"That was her passion. Her legacy will be felt for a long time in our community."

smontgomery@cbpost.com

Michelle Curtis, 45, died after what began as a fun-filled weekend with 30 friends and family at MacLeod's Beach Campsite near Inverness, turned into a nightmare.

"She is a hero," said Michelle's sister, Kendra Baldwin of New Waterford.

"Michelle was the first one in the water and she was the first one to reach the kids. She saved them, she got them to shore."

Baldwin said she got to the campground Friday morning with her husband, Kenny, son Drew, 12, and two of Drew's friends, as well as Michelle and her children, Harrison, 9, and Sophie, 12.

On Sunday, they went to the horse races and at about 4 p.m. returned to the campground before heading to the nearby beach. There were about 15 children who immediately ran into the water with their boogie boards, but only up to their knees.

"Within seconds they were right out to sea, the riptide came in and just took them right out," Baldwin said.

She described the scene as "horrible" with the kids waving their arms and hollering for help.

"My sister was the first one in the water and the first to reach the kids," she added, her voice breaking with emotion.

She said seven of the children were at least 200 feet from shore.

"The other kids were at about the halfway mark — the tide was so strong — we were struggling to get them back."

Baldwin's son was in the water along with his two friends.

"He was in the middle up to his waist. The waves were crashing over him, his feet were getting dug in the sand — he was hollering for help."

She said Michelle reached her son Harrison and got him on his way back in, then swam back out to help someone else. Baldwin said the adults were all working to help the children.

"It wasn't until she was on her way back in that Michelle started struggling. I swam with her, kept telling her to keep calm, to breath and to keep kicking her feet."

In the meantime two men entered the water with a "pool noodle" flotation device and wrapped it around Michelle.

She collapsed on shore. A doctor and two nurses — one nurse a friend of the group — began to perform CPR. EHS arrived along with two fire trucks.

"I kept telling her she was going to make it.  I told her she was a hero, she saved the kids."

Fighting back tears, Baldwin said her sister passed away on the beach.

"That was her in her everyday life, she was always taking care of everyone — her friends, her family, her co-workers — she loved being around people. She loved life."

Baldwin said many others that day were part of the rescue effort, including Chris McKinnon of River Ryan.

"Chris saved a lot of lives that day. He stayed calm and kept everyone calm."

Baldwin said after rescuing the children at least five other adults had distress issues, including one man who was transported to hospital and later released.

Michelle's husband, Karl was not with the group. He had stayed home to look after the family's new puppy. After learning of the tragedy, he rushed to the scene and took his children home.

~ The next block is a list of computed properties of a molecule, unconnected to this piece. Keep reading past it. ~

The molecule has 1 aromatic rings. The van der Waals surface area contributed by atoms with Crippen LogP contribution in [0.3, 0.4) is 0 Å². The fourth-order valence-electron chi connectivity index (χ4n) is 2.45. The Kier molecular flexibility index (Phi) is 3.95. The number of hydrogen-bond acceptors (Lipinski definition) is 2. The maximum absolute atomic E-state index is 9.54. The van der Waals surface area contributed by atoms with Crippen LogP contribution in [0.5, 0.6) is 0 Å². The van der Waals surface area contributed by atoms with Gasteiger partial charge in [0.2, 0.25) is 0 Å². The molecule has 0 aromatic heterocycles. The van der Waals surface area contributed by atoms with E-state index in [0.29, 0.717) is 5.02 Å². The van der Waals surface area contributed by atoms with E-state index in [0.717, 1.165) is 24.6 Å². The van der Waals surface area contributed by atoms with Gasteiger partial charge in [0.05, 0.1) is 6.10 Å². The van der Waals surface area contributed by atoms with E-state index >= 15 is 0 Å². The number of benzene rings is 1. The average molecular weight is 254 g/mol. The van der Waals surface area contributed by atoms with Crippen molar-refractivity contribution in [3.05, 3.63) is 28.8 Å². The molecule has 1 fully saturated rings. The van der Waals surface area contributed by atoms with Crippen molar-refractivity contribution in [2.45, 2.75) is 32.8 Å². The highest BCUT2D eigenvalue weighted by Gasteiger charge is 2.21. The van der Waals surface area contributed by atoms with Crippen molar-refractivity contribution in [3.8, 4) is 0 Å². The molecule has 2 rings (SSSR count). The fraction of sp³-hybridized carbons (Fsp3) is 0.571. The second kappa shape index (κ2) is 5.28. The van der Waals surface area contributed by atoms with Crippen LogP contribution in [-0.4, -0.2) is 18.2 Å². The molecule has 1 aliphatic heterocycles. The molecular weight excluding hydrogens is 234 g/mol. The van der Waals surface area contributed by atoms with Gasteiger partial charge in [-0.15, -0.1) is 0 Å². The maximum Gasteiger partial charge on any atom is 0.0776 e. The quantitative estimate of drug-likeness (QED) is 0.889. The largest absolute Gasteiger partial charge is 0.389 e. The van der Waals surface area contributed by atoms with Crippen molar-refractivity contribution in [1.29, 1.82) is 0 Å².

Baldwin's husband, Kenny, said everyone else stayed at the campground, it was too late to be hauling trailers.

"Everyone was still in shock."

Michelle’s parents, Diane and Glenn White of New Waterford, were at the campground, but had left earlier in the day and were near Baddeck when they heard the news.

Diane White said no family should ever have to deal with such a loss.

"For Glenn and I, our hearts are broken," said White, through tears. "There is nothing worse than losing your child. I don't know how we can go on without our rock. Michelle was our go-to girl. She loved her children. She died as she worked, saving people."

Darren O'Quinn, who co-owns the Community Press newspaper with Michelle's husband, was at the campground, but not at the water at the time of the incident.

He said Michelle was one of the nicest people a person could ever meet.

"My wife and Michelle have been best friends since they were 10 years old. My little fellow said to me, 'I've never seen you cry before.'  I just can't stop.

"She was that person who'd do anything for anyone — her own kids, anyone's kids."

Connie Gregory, director of provincial programs for the Nova Scotia Health Authority, including palliative care, said Michelle Curtis was the clinical nurse lead for palliative care and officially worked in palliative care and oncology for 20 years, whom she described as a tremendous patient and family advocate.

"She had a very vibrant, large personality, big smile, was very friendly and outgoing with an incredible passion for palliative care."

Gregory said Michelle was also at the forefront of every fundraiser for the Hospice Palliative Care Society of Cape Breton.

"We loved her for her incurable passion, incredible energy and incredible commitment."

Dr. Anne Frances D'Intino, a palliative care physician, worked with Michelle for about 17 years.

"She had a kind of personality that just made the work days full. She lived life to the fullest."

She said Michelle was instrumental in improving palliative care services.

"That was her passion. Her legacy will be felt for a long time in our community."

smontgomery@cbpost.com